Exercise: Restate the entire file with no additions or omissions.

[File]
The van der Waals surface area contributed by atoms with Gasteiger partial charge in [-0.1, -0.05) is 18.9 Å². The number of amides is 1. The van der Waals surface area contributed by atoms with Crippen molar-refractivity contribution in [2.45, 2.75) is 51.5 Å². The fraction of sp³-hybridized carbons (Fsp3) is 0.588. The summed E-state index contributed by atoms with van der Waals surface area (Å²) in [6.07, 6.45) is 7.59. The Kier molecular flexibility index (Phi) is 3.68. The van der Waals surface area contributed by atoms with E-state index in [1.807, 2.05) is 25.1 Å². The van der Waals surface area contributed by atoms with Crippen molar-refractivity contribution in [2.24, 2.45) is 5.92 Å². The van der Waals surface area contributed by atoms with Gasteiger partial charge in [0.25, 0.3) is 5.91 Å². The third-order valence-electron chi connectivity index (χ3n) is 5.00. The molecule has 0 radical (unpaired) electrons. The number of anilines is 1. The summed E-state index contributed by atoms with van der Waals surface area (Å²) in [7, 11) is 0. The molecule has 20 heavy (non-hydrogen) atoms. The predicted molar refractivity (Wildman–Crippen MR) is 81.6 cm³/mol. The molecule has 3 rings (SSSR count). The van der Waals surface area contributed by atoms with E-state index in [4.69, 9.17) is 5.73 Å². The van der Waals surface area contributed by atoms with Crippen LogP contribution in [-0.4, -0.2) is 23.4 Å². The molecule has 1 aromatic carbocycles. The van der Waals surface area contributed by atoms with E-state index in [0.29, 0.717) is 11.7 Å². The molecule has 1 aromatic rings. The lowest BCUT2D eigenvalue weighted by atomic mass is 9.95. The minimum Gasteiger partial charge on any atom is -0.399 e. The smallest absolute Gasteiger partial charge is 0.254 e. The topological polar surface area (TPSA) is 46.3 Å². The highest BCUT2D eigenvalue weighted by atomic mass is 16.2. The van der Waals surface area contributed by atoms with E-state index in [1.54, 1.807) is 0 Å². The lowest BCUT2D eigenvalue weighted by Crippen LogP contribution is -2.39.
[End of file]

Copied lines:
The van der Waals surface area contributed by atoms with Gasteiger partial charge in [-0.1, -0.05) is 18.9 Å². The number of amides is 1. The van der Waals surface area contributed by atoms with Crippen molar-refractivity contribution in [2.45, 2.75) is 51.5 Å². The fraction of sp³-hybridized carbons (Fsp3) is 0.588. The summed E-state index contributed by atoms with van der Waals surface area (Å²) in [6.07, 6.45) is 7.59. The Kier molecular flexibility index (Phi) is 3.68. The van der Waals surface area contributed by atoms with E-state index in [1.807, 2.05) is 25.1 Å². The van der Waals surface area contributed by atoms with Crippen molar-refractivity contribution in [2.24, 2.45) is 5.92 Å². The van der Waals surface area contributed by atoms with Gasteiger partial charge in [0.25, 0.3) is 5.91 Å². The third-order valence-electron chi connectivity index (χ3n) is 5.00. The molecule has 0 radical (unpaired) electrons. The number of anilines is 1. The summed E-state index contributed by atoms with van der Waals surface area (Å²) in [7, 11) is 0. The molecule has 20 heavy (non-hydrogen) atoms. The predicted molar refractivity (Wildman–Crippen MR) is 81.6 cm³/mol. The molecule has 3 rings (SSSR count). The van der Waals surface area contributed by atoms with E-state index in [4.69, 9.17) is 5.73 Å². The van der Waals surface area contributed by atoms with Crippen LogP contribution in [-0.4, -0.2) is 23.4 Å². The molecule has 1 aromatic carbocycles. The van der Waals surface area contributed by atoms with E-state index in [0.29, 0.717) is 11.7 Å². The molecule has 1 aromatic rings. The lowest BCUT2D eigenvalue weighted by atomic mass is 9.95. The minimum Gasteiger partial charge on any atom is -0.399 e. The smallest absolute Gasteiger partial charge is 0.254 e. The topological polar surface area (TPSA) is 46.3 Å². The highest BCUT2D eigenvalue weighted by atomic mass is 16.2. The van der Waals surface area contributed by atoms with E-state index in [1.54, 1.807) is 0 Å². The lowest BCUT2D eigenvalue weighted by Crippen LogP contribution is -2.39.